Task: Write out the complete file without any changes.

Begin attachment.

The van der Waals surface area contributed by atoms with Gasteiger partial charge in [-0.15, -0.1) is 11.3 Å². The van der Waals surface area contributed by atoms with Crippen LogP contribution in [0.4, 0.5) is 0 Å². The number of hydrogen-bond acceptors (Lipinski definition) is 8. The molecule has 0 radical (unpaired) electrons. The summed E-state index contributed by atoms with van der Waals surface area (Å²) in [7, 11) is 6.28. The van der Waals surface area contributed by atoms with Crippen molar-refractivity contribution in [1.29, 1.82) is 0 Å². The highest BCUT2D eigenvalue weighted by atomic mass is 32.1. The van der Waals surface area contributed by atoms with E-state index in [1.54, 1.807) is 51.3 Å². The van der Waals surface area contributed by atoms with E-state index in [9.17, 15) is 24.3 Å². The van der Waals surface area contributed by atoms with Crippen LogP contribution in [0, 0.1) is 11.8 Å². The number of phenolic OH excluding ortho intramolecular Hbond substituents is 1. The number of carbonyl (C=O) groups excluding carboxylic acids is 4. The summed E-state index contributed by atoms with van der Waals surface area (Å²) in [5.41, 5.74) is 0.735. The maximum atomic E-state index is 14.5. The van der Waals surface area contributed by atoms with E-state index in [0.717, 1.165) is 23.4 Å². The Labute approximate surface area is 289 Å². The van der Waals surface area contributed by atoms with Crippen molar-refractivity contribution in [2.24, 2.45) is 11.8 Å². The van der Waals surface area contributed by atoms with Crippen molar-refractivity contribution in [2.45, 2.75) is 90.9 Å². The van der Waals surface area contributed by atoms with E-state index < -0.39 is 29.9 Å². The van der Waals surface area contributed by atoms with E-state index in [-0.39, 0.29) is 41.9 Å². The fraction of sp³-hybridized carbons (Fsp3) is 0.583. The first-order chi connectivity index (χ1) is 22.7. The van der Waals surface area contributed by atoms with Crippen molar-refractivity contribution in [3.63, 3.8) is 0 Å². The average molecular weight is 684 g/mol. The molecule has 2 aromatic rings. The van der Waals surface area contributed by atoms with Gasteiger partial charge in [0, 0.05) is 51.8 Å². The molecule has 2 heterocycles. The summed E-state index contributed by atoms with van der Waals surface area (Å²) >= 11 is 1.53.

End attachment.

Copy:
The van der Waals surface area contributed by atoms with Gasteiger partial charge in [-0.15, -0.1) is 11.3 Å². The van der Waals surface area contributed by atoms with Crippen LogP contribution in [0.4, 0.5) is 0 Å². The number of hydrogen-bond acceptors (Lipinski definition) is 8. The molecule has 0 radical (unpaired) electrons. The summed E-state index contributed by atoms with van der Waals surface area (Å²) in [7, 11) is 6.28. The van der Waals surface area contributed by atoms with Crippen molar-refractivity contribution in [1.29, 1.82) is 0 Å². The highest BCUT2D eigenvalue weighted by atomic mass is 32.1. The van der Waals surface area contributed by atoms with E-state index in [1.54, 1.807) is 51.3 Å². The van der Waals surface area contributed by atoms with E-state index in [9.17, 15) is 24.3 Å². The van der Waals surface area contributed by atoms with Crippen LogP contribution in [0, 0.1) is 11.8 Å². The number of phenolic OH excluding ortho intramolecular Hbond substituents is 1. The number of carbonyl (C=O) groups excluding carboxylic acids is 4. The summed E-state index contributed by atoms with van der Waals surface area (Å²) in [5.41, 5.74) is 0.735. The maximum atomic E-state index is 14.5. The van der Waals surface area contributed by atoms with E-state index in [0.717, 1.165) is 23.4 Å². The Labute approximate surface area is 289 Å². The van der Waals surface area contributed by atoms with Crippen molar-refractivity contribution in [2.24, 2.45) is 11.8 Å². The van der Waals surface area contributed by atoms with Crippen molar-refractivity contribution in [2.45, 2.75) is 90.9 Å². The van der Waals surface area contributed by atoms with E-state index < -0.39 is 29.9 Å². The van der Waals surface area contributed by atoms with E-state index in [-0.39, 0.29) is 41.9 Å². The fraction of sp³-hybridized carbons (Fsp3) is 0.583. The first-order chi connectivity index (χ1) is 22.7. The van der Waals surface area contributed by atoms with Crippen molar-refractivity contribution in [3.63, 3.8) is 0 Å². The average molecular weight is 684 g/mol. The molecule has 2 aromatic rings. The van der Waals surface area contributed by atoms with Gasteiger partial charge in [0, 0.05) is 51.8 Å². The molecule has 2 heterocycles. The summed E-state index contributed by atoms with van der Waals surface area (Å²) >= 11 is 1.53.